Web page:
“The community needs to have resources to heal from within—it needs spaces where children see their neighborhoods as islands of hope. The former Reid Center was an island of despair,” she said, until community activist DeWayne Barton pushed to have murals on what is now the Edington Center. That type of change, said Eby, is what is needed: “to invest in neighborhoods, in a community center, then connect that to schools, then develop pathways to economic opportunity.”
Punishment v. Support
Similarly, Green Opportunities Executive Director Joseph Hackett pointed out that it costs the government $30,000 a year to incarcerate someone, with no long-term benefit, leading to present costs of $1.2 million a year. GO was established to help train and find employment for those in need, including former felons who cannot otherwise get jobs. Among its early successes has been the “ban the box” movement so that Asheville and Buncombe County no longer ask job applicants at the outset if they have a criminal record (the question may be asked later in the application process). The organization currently trains scores of men and women in culinary arts, construction, and other trades, and has helped many find permanent jobs and the stability that follows.
Hackett, who himself once faced a criminal conviction and incarceration, noted, “one dollar of taxpayer money invested in job training turns over thirteen times” in new economic activity.
As Asheville native and GO founder DeWayne Barton said, “I went to the first State of Black Asheville held by Dr. Mullen 10 years ago, and I left so angry and upset. But then I went to what was then Reid Center and saw neighborhood kids [performing] in a play, and I realized we do have what we need.” He noted their talent and potential for success, given the opportunity. “Now I see a renaissance in the coming together of pockets scattered across the county and city, a merging of policies, plans, people—a grassroots network anchored in the communities to spark engagement and create pipelines of support & motivation.”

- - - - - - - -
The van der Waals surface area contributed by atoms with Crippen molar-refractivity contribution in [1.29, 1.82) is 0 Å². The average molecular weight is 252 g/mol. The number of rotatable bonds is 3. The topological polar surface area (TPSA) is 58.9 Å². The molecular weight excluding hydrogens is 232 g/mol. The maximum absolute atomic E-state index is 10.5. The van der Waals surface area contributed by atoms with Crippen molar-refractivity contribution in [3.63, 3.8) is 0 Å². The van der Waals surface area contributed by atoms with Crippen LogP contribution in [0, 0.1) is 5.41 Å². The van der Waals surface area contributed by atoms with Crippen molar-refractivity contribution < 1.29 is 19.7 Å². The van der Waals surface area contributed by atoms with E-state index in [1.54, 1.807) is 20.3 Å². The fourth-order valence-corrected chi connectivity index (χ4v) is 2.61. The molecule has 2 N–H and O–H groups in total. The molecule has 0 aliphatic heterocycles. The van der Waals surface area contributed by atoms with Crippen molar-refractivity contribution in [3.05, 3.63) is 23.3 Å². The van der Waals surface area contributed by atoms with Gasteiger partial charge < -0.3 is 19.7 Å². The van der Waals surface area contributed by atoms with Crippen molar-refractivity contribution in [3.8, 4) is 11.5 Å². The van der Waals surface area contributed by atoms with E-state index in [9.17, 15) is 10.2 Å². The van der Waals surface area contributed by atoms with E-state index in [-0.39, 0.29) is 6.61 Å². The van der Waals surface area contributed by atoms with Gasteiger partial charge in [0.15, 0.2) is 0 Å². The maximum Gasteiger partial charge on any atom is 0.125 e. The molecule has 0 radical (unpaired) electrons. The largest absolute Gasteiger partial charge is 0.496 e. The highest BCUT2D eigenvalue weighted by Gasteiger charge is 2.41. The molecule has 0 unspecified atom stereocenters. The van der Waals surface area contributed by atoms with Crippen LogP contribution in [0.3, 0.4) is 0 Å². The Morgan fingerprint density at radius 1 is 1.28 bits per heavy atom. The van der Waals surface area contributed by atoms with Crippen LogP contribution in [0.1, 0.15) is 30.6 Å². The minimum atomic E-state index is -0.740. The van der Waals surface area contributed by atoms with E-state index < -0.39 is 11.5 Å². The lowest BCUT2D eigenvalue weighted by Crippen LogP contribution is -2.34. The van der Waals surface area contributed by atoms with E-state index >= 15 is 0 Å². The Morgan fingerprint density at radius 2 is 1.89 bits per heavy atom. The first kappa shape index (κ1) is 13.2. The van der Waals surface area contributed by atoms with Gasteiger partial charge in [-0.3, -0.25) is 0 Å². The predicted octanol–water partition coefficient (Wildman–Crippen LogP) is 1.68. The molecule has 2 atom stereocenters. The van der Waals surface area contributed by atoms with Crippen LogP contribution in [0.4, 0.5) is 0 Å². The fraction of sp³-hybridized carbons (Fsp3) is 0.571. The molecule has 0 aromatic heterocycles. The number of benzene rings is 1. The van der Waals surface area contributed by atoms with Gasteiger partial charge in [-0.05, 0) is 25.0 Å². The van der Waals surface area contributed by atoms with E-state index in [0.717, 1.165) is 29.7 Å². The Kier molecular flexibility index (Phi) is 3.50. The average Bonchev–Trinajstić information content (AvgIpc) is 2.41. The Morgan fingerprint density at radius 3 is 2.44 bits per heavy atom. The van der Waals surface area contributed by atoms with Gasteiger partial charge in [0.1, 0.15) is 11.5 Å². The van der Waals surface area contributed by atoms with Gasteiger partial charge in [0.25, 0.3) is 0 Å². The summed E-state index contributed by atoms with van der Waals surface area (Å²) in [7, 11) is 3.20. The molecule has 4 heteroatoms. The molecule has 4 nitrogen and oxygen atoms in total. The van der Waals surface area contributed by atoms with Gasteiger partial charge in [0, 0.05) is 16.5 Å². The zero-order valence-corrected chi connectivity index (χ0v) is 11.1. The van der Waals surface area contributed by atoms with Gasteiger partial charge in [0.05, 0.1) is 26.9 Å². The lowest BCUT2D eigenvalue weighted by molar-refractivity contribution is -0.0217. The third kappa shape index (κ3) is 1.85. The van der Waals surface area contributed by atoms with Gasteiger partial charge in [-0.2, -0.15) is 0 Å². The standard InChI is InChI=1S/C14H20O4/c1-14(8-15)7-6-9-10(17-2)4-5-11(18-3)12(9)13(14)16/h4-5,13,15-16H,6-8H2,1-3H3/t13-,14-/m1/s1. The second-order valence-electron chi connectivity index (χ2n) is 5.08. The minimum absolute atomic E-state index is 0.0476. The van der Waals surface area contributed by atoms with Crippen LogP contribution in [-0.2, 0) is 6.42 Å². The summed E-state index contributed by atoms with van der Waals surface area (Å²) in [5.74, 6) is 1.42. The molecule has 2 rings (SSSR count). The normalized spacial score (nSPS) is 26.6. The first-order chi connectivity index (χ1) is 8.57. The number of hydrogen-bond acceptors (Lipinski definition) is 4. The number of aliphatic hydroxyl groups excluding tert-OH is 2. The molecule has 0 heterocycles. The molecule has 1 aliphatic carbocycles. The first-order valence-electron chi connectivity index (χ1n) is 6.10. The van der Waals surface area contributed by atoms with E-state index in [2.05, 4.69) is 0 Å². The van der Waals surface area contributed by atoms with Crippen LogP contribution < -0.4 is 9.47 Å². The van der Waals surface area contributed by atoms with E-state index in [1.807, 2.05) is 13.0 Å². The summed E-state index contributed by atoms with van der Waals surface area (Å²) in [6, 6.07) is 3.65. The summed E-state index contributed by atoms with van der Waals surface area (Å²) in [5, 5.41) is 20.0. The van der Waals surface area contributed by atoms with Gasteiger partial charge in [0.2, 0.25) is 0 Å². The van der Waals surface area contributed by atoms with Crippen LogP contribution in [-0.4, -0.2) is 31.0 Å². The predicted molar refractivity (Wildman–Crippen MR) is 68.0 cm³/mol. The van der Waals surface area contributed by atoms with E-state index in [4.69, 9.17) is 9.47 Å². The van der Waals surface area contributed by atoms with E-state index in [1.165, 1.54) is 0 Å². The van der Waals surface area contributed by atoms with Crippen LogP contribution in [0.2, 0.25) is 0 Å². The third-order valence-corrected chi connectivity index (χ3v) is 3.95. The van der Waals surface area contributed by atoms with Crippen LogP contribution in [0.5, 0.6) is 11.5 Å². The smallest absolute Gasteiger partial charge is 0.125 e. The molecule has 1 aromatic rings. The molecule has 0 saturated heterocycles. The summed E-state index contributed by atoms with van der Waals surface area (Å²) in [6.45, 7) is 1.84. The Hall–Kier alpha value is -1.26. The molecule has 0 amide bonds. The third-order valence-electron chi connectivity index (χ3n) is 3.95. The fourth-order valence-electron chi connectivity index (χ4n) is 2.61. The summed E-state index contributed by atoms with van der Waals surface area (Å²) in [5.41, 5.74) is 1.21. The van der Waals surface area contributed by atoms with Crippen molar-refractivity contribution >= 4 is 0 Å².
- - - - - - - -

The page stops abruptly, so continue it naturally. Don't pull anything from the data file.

Involving youth in revitalizing communities
Also testifying in favor of the initiative was Tamiko Ambrose-Murray, co-founder of Asheville Writers in the Schools. The organization has “sixteen staff members, all either Buncombe County or Asheville city students, all black or Latino, [who] have created a culture of high expectations, learn writing and editing skills, design, technology.”